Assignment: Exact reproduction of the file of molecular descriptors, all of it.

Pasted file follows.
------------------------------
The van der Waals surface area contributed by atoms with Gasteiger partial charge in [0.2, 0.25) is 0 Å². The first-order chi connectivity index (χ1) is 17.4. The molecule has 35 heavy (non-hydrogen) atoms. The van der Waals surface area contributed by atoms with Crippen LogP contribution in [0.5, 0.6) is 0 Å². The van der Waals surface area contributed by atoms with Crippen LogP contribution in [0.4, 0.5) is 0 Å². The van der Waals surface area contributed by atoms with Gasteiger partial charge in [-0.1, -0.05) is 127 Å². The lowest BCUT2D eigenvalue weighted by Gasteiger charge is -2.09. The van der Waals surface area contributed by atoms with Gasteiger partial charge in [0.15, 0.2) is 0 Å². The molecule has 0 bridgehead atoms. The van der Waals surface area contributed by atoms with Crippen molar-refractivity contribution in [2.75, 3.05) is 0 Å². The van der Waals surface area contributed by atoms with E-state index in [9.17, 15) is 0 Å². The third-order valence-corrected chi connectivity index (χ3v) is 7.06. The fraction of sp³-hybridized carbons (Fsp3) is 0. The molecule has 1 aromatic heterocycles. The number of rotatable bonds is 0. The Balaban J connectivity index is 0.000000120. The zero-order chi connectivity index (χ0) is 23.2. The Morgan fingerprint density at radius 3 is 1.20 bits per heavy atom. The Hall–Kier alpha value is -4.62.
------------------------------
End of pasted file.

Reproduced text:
The van der Waals surface area contributed by atoms with Gasteiger partial charge in [0.2, 0.25) is 0 Å². The first-order chi connectivity index (χ1) is 17.4. The molecule has 35 heavy (non-hydrogen) atoms. The van der Waals surface area contributed by atoms with Crippen LogP contribution in [0.5, 0.6) is 0 Å². The van der Waals surface area contributed by atoms with Crippen LogP contribution in [0.4, 0.5) is 0 Å². The van der Waals surface area contributed by atoms with Gasteiger partial charge in [-0.1, -0.05) is 127 Å². The lowest BCUT2D eigenvalue weighted by Gasteiger charge is -2.09. The van der Waals surface area contributed by atoms with Gasteiger partial charge in [0.15, 0.2) is 0 Å². The molecule has 0 bridgehead atoms. The van der Waals surface area contributed by atoms with Crippen molar-refractivity contribution in [2.75, 3.05) is 0 Å². The van der Waals surface area contributed by atoms with E-state index in [9.17, 15) is 0 Å². The third-order valence-corrected chi connectivity index (χ3v) is 7.06. The fraction of sp³-hybridized carbons (Fsp3) is 0. The molecule has 1 aromatic heterocycles. The number of rotatable bonds is 0. The Balaban J connectivity index is 0.000000120. The zero-order chi connectivity index (χ0) is 23.2. The Morgan fingerprint density at radius 3 is 1.20 bits per heavy atom. The Hall–Kier alpha value is -4.62.